resurrection

i endure
taunted by tears
for a hope
and a nourishing voice
that chastises each sorrow

i return
undaunted by fears
to a hearth
and a gentle heart
that begets every morrow

i cultivate
in unpatterned tones
a copse of
copious sycamore figs
blessed by sweet Isis’ vision

i compose
in most patient tomes
a tale of
love’s fairest grace
embodied by Osiris arisen

Salt Lake City 22 Dec 2012

The Gods of Ancient Egypt

If you recall what we said earlier about the decipherment of hieroglyphics, it was thanks to the works of Budge and other prominent Egyptologists that the history of ancient Egypt at last came alive.  Rather than trying to guess how the pyramids were built or why Egyptians mummified their dead, we could now simply read the sometimes lengthy explanations left by the Egyptians themselves to understand these phenomena, including their polytheistic beliefs.

Amongst the hundreds if not thousands of gods worshipped by the ancient Egyptians was the pharaoh.  The term pharaoh is derived from the name given to the palace of the king of Egypt – the Per-o, meaning the “Great House.”  Egyptian kings or pharaohs were autocrats wielding absolute power.  In the reign of secure, confident, powerful kings, that power was unchallenged.  The power of the pharaohs of Egypt depended upon three things:

  • The people believed pharaoh to be a god, thus strengthening their loyalty to him.
  • Pharaoh was the ultimate possessor of all things on earth, including the people.
  • Pharaoh’s word was law. 

If these were the sources of pharaoh’s power, they could also be his undoing.  He could lose power if any one of these three sources was challenged, which happened a number of times in Egyptian history:

  • if the people stopped believing in pharaoh’s divinity, which could happen if the priests turned against pharaoh
  • if the all important fertile lands belonged to someone else, which happened whenever pharaoh rewarded loyal servants and generals with gifts of land
  • if the laws were written down, thereby giving the law a life of its own, a validity outside of pharaoh’s dictates

Among the many other gods, certainly one of the most significant was Ra, the Creator, maker of men, father of the gods, who was typically worshipped as the state god of Egypt.  Not surprisingly, he was associated with the the all-powerful sun, which would be recognized as the greatest of gods in a place like Egypt.  In the form of the sun, Ra rose over the earth every morning, sailing across the heavens in two boats (the first from sunrise until noon, and the second from noon until sunset).  As creator, recall, he first brought forth Shu, god of light, and Tefnut, goddess of moisture.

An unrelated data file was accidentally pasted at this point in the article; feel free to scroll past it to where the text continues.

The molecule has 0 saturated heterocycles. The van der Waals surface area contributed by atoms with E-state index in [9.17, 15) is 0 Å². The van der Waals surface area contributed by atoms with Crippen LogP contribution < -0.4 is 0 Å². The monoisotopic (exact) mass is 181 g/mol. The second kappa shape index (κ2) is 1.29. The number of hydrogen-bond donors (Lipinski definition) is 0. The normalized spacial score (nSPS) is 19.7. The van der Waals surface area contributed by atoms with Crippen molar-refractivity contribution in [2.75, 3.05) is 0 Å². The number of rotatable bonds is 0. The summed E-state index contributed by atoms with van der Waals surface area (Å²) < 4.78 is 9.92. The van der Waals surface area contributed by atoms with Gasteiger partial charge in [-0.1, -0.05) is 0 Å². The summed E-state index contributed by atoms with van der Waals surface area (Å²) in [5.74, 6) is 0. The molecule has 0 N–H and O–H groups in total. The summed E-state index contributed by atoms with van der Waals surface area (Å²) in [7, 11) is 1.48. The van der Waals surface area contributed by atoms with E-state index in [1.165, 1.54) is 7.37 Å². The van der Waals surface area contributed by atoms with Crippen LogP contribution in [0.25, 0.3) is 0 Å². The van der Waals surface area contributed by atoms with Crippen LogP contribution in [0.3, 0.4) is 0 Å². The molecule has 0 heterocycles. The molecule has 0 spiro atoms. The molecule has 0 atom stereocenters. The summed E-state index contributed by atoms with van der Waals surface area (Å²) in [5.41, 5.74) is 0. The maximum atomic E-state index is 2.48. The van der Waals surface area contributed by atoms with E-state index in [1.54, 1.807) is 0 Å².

The children of Shu and Tefnut rose from the watery abyss together to become the earth (Geb) and the sky (Nut).  According to one Egyptian myth, they embrace one another during the night, only to be separated every morning by their father Shu, son of the creator.  In this image you see the father Shu holding his daughter Nut high up and away from Geb, the earth.  In the end, their nightly embraces lead to children of their own, who grow up to form the core of Egypt’s most important myths.  As the parents of Osiris, Isis, Seth, and Nephthys, Nut and Geb were also known as the Father and Mother of the Gods.

Osiris was the son of Nut and Geb.  He ruled over the earth until he was treacherously slain by his brother, Seth, after which he was resurrected to become King of the Afterlife and Judge of the Dead.  His wife and sister, known as the “Lady of Enchantments,” was Isis.  She was often depicted as the “Divine Mother,” suckling her baby Horus.  Hers was one of the most popular Egyptian cults, and survived the foreign occupations of Egypt to become a favorite popular cult in Greek and Roman cultures as well, with shrines at Delos and Pompeii.  In Greece she became associated with the Greek goddess Demeter, while in Rome she was known as Stella Maris – the Star of the Sea.  Because of the prevalence of statues and images of Isis seated with the baby Horus on her knee, she was later compared with the Virgin Mary, holding the baby Jesus, and it is common to think of her in Egypt as a mother goddess figure.